OCR Preview Survey: OCR set to remain on hold
Monday 22 June 2020
Economists expect the Official Cash Rate to remain on hold this week, but say the Reserve Bank could talk about negative rates in 2021.
According to TMM Online's OCR Preview Survey of leading economists, all forecasters say the OCR will remain at 0.25% on Wednesday.
Amid the sharp economic downturn caused by Covid-19, the Reserve Bank has reiterated the OCR will not be changed until early next year.
Economists do not expect a surprise on Wednesday, but say there are key messages to watch out for.
Tony Alexander is keeping an eye on any comments "regarding the economic outlook, and if they have become marginally less pessimistic", while ANZ's Sharon Zollner is watching "the implicit impact on their forecasts of the earlier exit from lockdown than they had assumed".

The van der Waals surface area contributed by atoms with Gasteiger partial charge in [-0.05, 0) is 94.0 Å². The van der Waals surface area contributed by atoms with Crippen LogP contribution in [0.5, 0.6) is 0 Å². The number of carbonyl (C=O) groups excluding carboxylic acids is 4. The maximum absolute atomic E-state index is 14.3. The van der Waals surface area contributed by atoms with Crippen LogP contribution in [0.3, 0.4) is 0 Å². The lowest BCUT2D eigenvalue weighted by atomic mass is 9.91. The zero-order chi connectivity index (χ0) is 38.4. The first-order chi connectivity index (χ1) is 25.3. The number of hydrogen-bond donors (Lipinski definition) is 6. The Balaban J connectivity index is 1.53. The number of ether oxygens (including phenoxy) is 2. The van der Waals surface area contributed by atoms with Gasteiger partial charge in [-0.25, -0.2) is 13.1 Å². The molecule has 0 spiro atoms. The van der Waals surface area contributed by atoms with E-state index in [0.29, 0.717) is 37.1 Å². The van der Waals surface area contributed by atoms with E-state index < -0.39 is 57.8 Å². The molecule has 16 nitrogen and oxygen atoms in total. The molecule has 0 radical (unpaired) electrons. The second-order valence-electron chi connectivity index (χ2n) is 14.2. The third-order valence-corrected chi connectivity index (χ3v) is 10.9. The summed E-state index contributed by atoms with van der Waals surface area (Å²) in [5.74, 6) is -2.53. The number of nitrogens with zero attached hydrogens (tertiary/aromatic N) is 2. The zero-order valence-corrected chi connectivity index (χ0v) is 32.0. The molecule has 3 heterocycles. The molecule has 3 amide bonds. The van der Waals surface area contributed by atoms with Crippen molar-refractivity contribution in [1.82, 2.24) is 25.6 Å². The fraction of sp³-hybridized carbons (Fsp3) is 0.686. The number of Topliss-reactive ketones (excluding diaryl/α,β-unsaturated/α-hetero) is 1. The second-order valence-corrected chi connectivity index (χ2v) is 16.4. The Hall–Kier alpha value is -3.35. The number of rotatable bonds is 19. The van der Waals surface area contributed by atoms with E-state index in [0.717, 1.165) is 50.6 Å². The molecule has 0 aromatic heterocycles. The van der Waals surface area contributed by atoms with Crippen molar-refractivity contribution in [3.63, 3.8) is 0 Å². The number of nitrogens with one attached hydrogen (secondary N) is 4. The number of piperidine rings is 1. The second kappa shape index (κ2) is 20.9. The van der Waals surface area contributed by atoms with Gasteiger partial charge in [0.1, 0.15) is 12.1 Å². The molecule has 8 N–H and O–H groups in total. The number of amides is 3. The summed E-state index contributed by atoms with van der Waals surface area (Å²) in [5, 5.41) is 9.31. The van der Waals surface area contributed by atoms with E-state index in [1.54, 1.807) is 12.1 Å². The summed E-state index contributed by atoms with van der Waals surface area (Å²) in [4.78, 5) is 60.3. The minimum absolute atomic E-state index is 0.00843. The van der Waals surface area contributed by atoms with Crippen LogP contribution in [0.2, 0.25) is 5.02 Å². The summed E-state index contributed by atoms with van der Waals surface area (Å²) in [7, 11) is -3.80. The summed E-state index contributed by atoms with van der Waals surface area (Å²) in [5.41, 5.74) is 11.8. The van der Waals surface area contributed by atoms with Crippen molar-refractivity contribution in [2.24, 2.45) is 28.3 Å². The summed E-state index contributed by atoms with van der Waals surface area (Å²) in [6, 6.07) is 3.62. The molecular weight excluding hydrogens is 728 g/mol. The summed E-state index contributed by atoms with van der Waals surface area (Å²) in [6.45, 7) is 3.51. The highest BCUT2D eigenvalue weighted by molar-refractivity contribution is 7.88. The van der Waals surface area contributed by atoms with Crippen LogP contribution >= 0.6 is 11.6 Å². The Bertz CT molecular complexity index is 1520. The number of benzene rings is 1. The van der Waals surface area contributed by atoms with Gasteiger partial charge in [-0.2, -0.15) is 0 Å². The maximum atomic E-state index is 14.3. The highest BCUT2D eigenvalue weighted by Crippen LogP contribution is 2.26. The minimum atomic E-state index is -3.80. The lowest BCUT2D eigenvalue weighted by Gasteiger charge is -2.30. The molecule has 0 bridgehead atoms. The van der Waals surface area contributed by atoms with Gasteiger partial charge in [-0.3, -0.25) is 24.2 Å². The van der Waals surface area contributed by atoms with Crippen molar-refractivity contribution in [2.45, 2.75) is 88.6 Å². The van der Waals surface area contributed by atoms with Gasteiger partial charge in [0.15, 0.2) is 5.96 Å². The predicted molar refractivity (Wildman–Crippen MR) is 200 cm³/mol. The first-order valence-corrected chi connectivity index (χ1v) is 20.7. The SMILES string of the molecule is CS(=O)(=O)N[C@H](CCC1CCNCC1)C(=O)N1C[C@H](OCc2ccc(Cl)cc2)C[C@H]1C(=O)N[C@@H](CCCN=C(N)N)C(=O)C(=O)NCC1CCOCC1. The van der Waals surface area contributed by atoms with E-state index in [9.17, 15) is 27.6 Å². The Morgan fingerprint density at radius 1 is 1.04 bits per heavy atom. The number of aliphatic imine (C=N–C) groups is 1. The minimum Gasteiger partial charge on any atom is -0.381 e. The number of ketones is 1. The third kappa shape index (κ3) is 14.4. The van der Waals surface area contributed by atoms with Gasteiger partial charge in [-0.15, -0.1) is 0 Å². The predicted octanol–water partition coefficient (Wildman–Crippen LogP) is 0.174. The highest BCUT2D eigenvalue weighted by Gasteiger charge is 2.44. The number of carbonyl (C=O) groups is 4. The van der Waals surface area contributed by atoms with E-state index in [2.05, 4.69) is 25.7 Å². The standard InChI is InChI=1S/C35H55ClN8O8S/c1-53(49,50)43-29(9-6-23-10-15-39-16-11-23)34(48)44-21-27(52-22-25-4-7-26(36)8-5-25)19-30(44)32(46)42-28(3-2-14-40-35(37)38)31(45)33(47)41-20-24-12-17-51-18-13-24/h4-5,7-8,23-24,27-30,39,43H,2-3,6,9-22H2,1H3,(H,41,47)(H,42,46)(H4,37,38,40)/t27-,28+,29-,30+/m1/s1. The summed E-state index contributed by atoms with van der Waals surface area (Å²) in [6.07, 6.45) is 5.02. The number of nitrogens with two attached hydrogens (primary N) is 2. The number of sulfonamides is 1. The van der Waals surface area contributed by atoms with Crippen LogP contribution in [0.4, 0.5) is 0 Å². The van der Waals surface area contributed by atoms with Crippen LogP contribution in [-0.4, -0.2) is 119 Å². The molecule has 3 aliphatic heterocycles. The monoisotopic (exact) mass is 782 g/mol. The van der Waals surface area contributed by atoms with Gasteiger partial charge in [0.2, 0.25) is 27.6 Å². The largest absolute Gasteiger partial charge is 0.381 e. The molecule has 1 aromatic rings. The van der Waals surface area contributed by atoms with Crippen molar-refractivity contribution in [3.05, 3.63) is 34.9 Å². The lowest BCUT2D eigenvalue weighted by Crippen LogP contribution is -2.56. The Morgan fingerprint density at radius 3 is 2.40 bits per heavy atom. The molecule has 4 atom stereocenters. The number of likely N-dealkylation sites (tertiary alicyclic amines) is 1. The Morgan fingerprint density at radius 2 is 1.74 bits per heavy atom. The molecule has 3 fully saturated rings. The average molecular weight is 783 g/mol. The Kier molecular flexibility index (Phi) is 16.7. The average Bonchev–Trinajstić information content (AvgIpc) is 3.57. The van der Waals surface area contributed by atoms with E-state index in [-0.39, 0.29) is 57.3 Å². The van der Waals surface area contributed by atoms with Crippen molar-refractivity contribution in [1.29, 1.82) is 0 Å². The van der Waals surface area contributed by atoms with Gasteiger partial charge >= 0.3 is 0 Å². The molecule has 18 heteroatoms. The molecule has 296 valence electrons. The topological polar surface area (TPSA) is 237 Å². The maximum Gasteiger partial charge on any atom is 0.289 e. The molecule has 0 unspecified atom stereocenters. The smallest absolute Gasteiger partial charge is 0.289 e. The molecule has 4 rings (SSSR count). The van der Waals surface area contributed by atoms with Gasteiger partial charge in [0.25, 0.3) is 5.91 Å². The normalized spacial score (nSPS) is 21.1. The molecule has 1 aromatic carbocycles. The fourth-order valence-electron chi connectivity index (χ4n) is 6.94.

The central bank could also mention a possible expansion of its quantitative easing programme. Jarrod Kerr of Kiwibank believes the LSAP programme is "the most useful" tool in this crisis, and says "the RBNZ will be forced to do more to get the economy humming into 2021.
The prospect of a negative OCR could be another key talking point.
NZIER's Christina Leung said the Reserve Bank would "continue to leave the door open to negative interest rates next year", while Donal Curtin of Economics NZ said "it's possible they might signal a willingness to go to 0 or even negative once the current 'technical difficulties' with negative rates have been solved".
The Reserve Bank has given trading banks several months to prepare for the possibility of negative rates if the economy worsens.
Economists are divided over whether the Reserve Bank will pull the trigger on negative rates next year.
Tony Alexander, ANZ's Sharon Zollner, ASB's Nick Tuffley and Leung are among those who believe the OCR has troughed in this cycle.
Yet others, including Curtin, say there is a strong chance of negative interest rates in the medium term.
Curtin described the odds as "50-50", while Prashant Newhana of TD Securities said a second wave of Covid-19 "would push the RBNZ to cut next year".
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